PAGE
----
David Krieger, founder of the Nuclear Age Peace Foundation and its president since 1982, has lectured throughout the United States, Europe and Asia on issues of peace, security, international law and the abolition of nuclear weapons. Krieger is chair of the International Network of Engineers and Scientists for Global Responsibility, chair of the Executive Committee of the Middle Powers Initiative, and a founder and member of the Global Council of Abolition 2000. The author or editor of more than 20 books, including five poetry volumes, and hundreds of articles on peace and a world free of nuclear weapons, Krieger agreed to participate in an email interview on the occasion of the latest twist in the Marshall Islands’ lawsuit in US Federal Court against the United States for its failure to honor its commitments under the Nuclear Non-Proliferation Treaty.
***This article was originally published by Truthout.***
Leslie Thatcher: Dr. Krieger, can you briefly explain what the Nuclear Non-Proliferation Treaty is, who is signatory to it, when it was signed and what nations’ obligations under the treaty are?
David Krieger: The Nuclear Non-Proliferation Treaty (NPT) was opened for signatures in 1968 and entered into force in 1970. The treaty contains a trade-off. It seeks to prevent the proliferation of nuclear weapons and also obligates its parties, including its signatory nuclear weapon states (US, Russia, UK, France and China), to pursue negotiations in good faith for an end to the nuclear arms race and for nuclear disarmament. A total of 190 parties have joined the treaty, only five of which are nuclear weapon states. The goal of the treaty is not only to stop other countries from acquiring or developing nuclear weapons, but to achieve a world with zero nuclear weapons by means of negotiations.
Only one state party to the treaty has withdrawn from the treaty and developed nuclear weapons: North Korea. Three other countries never joined the treaty and have all developed nuclear weapons: Israel, India and Pakistan. These countries are not bound by the treaty itself, but by customary international law to do what the NPT requires of its parties.
Where is the Marshall Islands and what is its particular interest in the treaty?
The Marshall Islands is a small island country in the northern Pacific Ocean. It has approximately 70,000 inhabitants. The Marshall Islands was a testing ground for US nuclear weapons from 1946 to 1958. During that period the US conducted 67 nuclear and thermonuclear tests in the Marshall Islands with the equivalent explosive force of 1.7 Hiroshima bombs daily for 12 years. Their people have experienced pain, suffering and premature death from the radioactive fallout of atmospheric and oceanic nuclear tests.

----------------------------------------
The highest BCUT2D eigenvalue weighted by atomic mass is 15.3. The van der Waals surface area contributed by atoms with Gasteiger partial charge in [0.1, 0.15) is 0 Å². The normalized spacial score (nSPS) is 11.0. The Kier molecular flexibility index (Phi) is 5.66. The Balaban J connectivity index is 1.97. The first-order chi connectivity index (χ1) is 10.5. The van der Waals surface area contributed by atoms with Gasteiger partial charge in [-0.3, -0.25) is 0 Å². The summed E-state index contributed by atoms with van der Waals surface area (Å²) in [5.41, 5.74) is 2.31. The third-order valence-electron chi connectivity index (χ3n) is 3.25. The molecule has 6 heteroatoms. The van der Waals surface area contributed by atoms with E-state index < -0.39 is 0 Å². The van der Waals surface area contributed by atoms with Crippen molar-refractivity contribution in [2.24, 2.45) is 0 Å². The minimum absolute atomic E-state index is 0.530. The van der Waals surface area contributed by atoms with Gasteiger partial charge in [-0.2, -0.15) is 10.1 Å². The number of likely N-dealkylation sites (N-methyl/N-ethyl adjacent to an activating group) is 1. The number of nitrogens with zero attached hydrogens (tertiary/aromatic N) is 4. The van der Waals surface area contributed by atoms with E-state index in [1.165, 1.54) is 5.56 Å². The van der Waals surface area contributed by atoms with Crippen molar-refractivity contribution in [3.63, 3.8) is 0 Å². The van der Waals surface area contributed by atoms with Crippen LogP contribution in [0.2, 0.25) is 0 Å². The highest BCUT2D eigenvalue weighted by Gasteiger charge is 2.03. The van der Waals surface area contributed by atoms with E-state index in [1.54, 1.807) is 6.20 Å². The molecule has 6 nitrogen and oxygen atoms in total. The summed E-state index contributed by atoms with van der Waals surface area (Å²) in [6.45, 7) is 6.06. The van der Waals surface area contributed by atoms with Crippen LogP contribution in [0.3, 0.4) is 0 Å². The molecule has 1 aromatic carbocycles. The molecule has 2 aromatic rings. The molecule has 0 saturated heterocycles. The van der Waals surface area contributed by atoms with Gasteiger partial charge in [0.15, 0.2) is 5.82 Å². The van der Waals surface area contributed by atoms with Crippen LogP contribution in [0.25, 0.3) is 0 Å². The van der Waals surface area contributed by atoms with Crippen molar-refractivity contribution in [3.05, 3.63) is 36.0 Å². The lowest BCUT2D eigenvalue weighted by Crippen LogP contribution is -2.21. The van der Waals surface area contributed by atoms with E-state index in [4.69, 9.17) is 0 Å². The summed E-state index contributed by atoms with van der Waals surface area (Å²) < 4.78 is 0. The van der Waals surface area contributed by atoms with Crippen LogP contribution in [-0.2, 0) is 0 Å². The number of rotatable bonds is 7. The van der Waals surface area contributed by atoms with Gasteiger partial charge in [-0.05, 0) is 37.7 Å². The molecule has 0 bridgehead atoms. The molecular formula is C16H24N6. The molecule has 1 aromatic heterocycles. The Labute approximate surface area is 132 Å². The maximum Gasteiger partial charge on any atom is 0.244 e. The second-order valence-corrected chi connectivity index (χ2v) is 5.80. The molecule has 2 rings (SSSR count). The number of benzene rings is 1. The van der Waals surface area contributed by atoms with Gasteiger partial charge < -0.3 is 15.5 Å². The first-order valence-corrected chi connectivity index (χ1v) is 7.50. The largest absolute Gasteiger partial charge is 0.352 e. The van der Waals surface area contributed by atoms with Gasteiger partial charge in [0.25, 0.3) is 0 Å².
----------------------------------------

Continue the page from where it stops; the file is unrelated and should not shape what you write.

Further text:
What led them to sue the United States and what are they asking for?
The Marshall Islands sued the US in US Federal Court and sued the nine nuclear-armed countries in the International Court of Justice not for compensation for themselves, but to assure that no other country or people suffer in the future from nuclear testing as they have, or are the victims of a future nuclear war. The Marshall Islands is asking the courts to declare that the nuclear-armed states are in breach of their obligations under the NPT and customary international law, and to order the nuclear-armed states to pursue and conclude those negotiations for an end to the nuclear arms race and for complete nuclear disarmament. For a small island country to take this legal action against the most powerful countries on the planet is an act of great courage. The Marshall Islands is trying to convince the nuclear-armed states to do what they are obligated to do. In essence, the Marshall Islands is a friend telling friends to stop driving drunk on nuclear weapons and nuclear deterrence.
What are the implications of the recent US motion to dismiss that lawsuit?
The US is trying to prevent the court from considering the merits of the lawsuit by filing a motion to dismiss it based on jurisdictional grounds, such as standing, political question doctrine, venue and the statute of limitations. The Marshall Islands have filed a strong response to the US motion to dismiss, and it will be up to the court to decide. But if the US actually felt confident that it was fulfilling its disarmament obligations under the NPT, it would welcome the opportunity to face the Marshall Islands in the courtroom on the merits of the case.
How can concerned citizens support the Marshall Islanders?
Concerned citizens can find out more about the Nuclear Zero lawsuits and support the people of the Marshall Islands by visiting www.nuclearzero.org. Individuals can sign a petition there in support of the Marshall Islands lawsuits.